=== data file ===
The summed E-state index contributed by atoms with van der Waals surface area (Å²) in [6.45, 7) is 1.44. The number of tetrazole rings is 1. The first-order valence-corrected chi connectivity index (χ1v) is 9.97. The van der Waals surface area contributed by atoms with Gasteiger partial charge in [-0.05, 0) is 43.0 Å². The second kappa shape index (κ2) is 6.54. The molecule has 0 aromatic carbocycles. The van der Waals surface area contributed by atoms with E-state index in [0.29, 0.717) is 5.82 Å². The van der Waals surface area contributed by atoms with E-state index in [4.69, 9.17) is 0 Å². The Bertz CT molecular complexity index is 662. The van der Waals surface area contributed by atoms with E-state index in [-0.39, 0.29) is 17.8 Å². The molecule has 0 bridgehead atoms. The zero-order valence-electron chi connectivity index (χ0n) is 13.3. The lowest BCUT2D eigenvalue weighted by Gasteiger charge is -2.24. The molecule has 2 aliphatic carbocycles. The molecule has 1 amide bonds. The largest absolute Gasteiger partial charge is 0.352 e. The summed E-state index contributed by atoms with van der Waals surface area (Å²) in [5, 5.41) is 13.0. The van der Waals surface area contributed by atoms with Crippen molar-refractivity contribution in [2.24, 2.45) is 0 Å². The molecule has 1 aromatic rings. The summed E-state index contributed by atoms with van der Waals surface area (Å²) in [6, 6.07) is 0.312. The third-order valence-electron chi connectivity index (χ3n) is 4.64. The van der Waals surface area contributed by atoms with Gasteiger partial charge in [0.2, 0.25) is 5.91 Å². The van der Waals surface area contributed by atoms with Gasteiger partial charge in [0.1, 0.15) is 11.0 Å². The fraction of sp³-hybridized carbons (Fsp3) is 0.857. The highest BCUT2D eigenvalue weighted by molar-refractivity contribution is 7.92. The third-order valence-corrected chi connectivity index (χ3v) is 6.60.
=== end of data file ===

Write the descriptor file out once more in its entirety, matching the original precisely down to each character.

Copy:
The summed E-state index contributed by atoms with van der Waals surface area (Å²) in [6.45, 7) is 1.44. The number of tetrazole rings is 1. The first-order valence-corrected chi connectivity index (χ1v) is 9.97. The van der Waals surface area contributed by atoms with Gasteiger partial charge in [-0.05, 0) is 43.0 Å². The second kappa shape index (κ2) is 6.54. The molecule has 0 aromatic carbocycles. The van der Waals surface area contributed by atoms with E-state index in [0.29, 0.717) is 5.82 Å². The van der Waals surface area contributed by atoms with E-state index in [4.69, 9.17) is 0 Å². The Bertz CT molecular complexity index is 662. The van der Waals surface area contributed by atoms with E-state index in [-0.39, 0.29) is 17.8 Å². The molecule has 0 bridgehead atoms. The zero-order valence-electron chi connectivity index (χ0n) is 13.3. The lowest BCUT2D eigenvalue weighted by Gasteiger charge is -2.24. The molecule has 2 aliphatic carbocycles. The molecule has 1 amide bonds. The largest absolute Gasteiger partial charge is 0.352 e. The summed E-state index contributed by atoms with van der Waals surface area (Å²) in [5, 5.41) is 13.0. The van der Waals surface area contributed by atoms with Crippen molar-refractivity contribution in [2.24, 2.45) is 0 Å². The molecule has 1 aromatic rings. The summed E-state index contributed by atoms with van der Waals surface area (Å²) in [6, 6.07) is 0.312. The third-order valence-electron chi connectivity index (χ3n) is 4.64. The van der Waals surface area contributed by atoms with Gasteiger partial charge in [0.2, 0.25) is 5.91 Å². The van der Waals surface area contributed by atoms with Gasteiger partial charge in [0.1, 0.15) is 11.0 Å². The fraction of sp³-hybridized carbons (Fsp3) is 0.857. The highest BCUT2D eigenvalue weighted by molar-refractivity contribution is 7.92. The third-order valence-corrected chi connectivity index (χ3v) is 6.60.